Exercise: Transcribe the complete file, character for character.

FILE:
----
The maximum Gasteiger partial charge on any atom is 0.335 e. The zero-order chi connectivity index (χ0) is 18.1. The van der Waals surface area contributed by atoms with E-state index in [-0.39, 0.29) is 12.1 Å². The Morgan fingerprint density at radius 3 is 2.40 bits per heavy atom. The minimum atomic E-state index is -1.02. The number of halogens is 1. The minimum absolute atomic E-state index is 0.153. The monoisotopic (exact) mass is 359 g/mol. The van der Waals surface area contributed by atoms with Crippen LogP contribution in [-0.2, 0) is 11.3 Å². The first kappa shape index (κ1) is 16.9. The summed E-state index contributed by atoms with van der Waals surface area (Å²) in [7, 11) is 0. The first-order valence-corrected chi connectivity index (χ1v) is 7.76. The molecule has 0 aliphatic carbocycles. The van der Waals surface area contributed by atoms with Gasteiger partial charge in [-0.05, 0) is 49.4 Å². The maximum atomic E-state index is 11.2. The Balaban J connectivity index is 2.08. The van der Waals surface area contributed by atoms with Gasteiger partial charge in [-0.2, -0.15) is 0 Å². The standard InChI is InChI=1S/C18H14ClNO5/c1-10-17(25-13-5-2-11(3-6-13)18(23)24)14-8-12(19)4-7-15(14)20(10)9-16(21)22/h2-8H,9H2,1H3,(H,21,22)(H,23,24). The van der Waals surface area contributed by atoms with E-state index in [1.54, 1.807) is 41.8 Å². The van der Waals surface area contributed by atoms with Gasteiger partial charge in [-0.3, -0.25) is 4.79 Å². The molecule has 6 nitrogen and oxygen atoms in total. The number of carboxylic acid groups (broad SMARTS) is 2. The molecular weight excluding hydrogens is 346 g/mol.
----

The maximum Gasteiger partial charge on any atom is 0.335 e. The zero-order chi connectivity index (χ0) is 18.1. The van der Waals surface area contributed by atoms with E-state index in [-0.39, 0.29) is 12.1 Å². The Morgan fingerprint density at radius 3 is 2.40 bits per heavy atom. The minimum atomic E-state index is -1.02. The number of halogens is 1. The minimum absolute atomic E-state index is 0.153. The monoisotopic (exact) mass is 359 g/mol. The van der Waals surface area contributed by atoms with Crippen LogP contribution in [-0.2, 0) is 11.3 Å². The first kappa shape index (κ1) is 16.9. The summed E-state index contributed by atoms with van der Waals surface area (Å²) in [7, 11) is 0. The first-order valence-corrected chi connectivity index (χ1v) is 7.76. The molecule has 0 aliphatic carbocycles. The van der Waals surface area contributed by atoms with Gasteiger partial charge in [-0.05, 0) is 49.4 Å². The maximum atomic E-state index is 11.2. The Balaban J connectivity index is 2.08. The van der Waals surface area contributed by atoms with Gasteiger partial charge in [-0.2, -0.15) is 0 Å². The standard InChI is InChI=1S/C18H14ClNO5/c1-10-17(25-13-5-2-11(3-6-13)18(23)24)14-8-12(19)4-7-15(14)20(10)9-16(21)22/h2-8H,9H2,1H3,(H,21,22)(H,23,24). The van der Waals surface area contributed by atoms with E-state index in [1.54, 1.807) is 41.8 Å². The van der Waals surface area contributed by atoms with Gasteiger partial charge in [-0.3, -0.25) is 4.79 Å². The molecule has 6 nitrogen and oxygen atoms in total. The number of carboxylic acid groups (broad SMARTS) is 2. The molecular weight excluding hydrogens is 346 g/mol.